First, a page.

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Taking a stand for safety

March 1, 2004 By    

We all admire those who take a stand, as long as they’re not in our way.

Life is too full of cautious types who float their values in the sea of current opinion. Their boat is always leaking because they can’t agree on whether the holes are a good thing or a bad thing. Destiny on hold is a ship sure to sink.

I say it’s time we all make a stand.

American history has many examples of people who made a stand. We had Jack Kennedy and his commitment to putting a man on the moon. Kennedy motivated a nation to make that stand with him and the goal was ultimately achieved.

We also had Gen. George Custer. Custer made what my buddy calls a bad stand with insufficient information, and his troops paid the price. The actual quote from my buddy is, “A good retreat is better than a bad stand.”

It’s hard to know when to make a stand. When to move forward and when to retreat are critical considerations in any endeavor. That’s why we must list our priorities and gather up our values.

I stand in recognition of accomplishment or in appreciation for a job well done. I stand out of respect for vision, authenticity and courage in the face of adversity. Much of my work is done standing.

An unpopular stand can cast a tall shadow and the unmotivated will surely complain about the shade. This is why purpose and goals are so important when implementing strategy. Sometimes strategy validates goals and objectives. Sometimes assessing feasibility mid-stream can prevent being lost in the flood.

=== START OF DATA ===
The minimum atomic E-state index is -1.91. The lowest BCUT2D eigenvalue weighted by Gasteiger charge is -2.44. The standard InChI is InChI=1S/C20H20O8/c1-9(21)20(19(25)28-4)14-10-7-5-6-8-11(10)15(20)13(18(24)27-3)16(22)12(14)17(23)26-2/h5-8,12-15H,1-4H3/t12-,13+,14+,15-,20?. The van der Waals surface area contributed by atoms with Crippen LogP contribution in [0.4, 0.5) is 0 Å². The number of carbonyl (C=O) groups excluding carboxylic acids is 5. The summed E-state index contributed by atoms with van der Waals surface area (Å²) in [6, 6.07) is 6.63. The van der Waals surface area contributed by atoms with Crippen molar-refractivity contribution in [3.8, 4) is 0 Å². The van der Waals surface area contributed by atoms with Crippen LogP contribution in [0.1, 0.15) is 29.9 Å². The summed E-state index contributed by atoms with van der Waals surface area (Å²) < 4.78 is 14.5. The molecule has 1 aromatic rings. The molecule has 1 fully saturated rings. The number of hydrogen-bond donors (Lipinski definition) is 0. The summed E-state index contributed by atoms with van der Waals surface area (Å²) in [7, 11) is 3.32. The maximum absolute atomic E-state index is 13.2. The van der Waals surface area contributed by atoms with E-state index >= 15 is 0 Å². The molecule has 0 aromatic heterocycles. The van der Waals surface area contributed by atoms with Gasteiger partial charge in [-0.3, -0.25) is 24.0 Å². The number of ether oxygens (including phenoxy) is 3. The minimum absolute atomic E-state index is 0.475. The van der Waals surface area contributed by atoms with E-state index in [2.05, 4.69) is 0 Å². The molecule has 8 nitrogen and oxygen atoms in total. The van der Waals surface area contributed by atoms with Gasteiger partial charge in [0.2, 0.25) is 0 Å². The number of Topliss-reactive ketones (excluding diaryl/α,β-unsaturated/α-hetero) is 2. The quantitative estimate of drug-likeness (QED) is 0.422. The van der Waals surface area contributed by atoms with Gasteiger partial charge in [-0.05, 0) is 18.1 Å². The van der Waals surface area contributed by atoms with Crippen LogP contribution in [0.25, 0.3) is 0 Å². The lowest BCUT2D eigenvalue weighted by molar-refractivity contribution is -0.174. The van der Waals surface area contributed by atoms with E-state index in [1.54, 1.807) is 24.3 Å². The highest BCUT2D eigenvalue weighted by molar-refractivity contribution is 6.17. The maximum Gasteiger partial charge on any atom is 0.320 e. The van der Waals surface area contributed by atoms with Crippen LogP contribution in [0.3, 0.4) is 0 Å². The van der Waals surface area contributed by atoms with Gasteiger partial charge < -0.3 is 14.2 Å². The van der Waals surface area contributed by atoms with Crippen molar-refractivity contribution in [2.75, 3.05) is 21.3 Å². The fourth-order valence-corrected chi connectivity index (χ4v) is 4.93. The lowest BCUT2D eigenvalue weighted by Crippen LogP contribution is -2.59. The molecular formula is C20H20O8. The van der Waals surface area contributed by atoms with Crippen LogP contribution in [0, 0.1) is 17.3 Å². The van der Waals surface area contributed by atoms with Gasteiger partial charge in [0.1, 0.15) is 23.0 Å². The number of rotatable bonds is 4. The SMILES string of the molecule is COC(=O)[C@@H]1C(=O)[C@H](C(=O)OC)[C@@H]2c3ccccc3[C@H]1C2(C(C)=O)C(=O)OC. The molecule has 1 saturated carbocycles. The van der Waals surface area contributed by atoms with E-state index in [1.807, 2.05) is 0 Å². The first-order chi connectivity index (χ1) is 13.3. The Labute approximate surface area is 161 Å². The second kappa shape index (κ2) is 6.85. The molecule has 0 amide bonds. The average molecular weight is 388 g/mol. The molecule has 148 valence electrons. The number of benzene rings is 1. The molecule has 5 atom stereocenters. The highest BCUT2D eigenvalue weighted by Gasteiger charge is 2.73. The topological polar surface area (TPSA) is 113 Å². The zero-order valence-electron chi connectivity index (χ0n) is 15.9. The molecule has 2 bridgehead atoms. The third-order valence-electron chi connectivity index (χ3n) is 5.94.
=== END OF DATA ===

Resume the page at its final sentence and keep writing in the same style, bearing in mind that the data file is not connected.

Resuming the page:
United we stand, divided we fall. Getting the divided on board with strategy can mean the difference between success and failure. It’s imperative to listen to the divided and weigh those concerns against goals and objectives.

For Custer, ignoring the right scouting report was fatal. Time spent listening to employees discuss strategy is time well spent.

As a safety leader it is your role to facilitate those discussions. I call it “earning the right to be heard.” Always listen with goals and objectives in mind. That fertile field of consideration can grow metric tons of enthusiasm in support of those goals and objectives.

Don’t let distractions determine your fate when it comes to safety. While up to our britches in alligators, someone must remember we came to drain the swamp.

Is it possible, metaphorically speaking, that we spend so much time looking for imaginary alligators that we have forgotten what the real ones look like? Could general distraction be overwhelming specific objectives?

In terms of safety, what do you stand for?

If your list comes up short, close your eyes and focus on the four core issues that drive your company’s safety concerns. Leave space under each topic for additional strategy that will support each major issue. Your insurance loss run might be a good place to start. A review of industry incidents can also bring those imaginary fears into focus.

This is a great equity protection exercise for owners. It’s a great job security exercise for managers and a good safety meeting topic.

So get up out of that chair and take a stand for safety. Share the message, listen to your scouts and cultivate communication designed to achieve safe growth.

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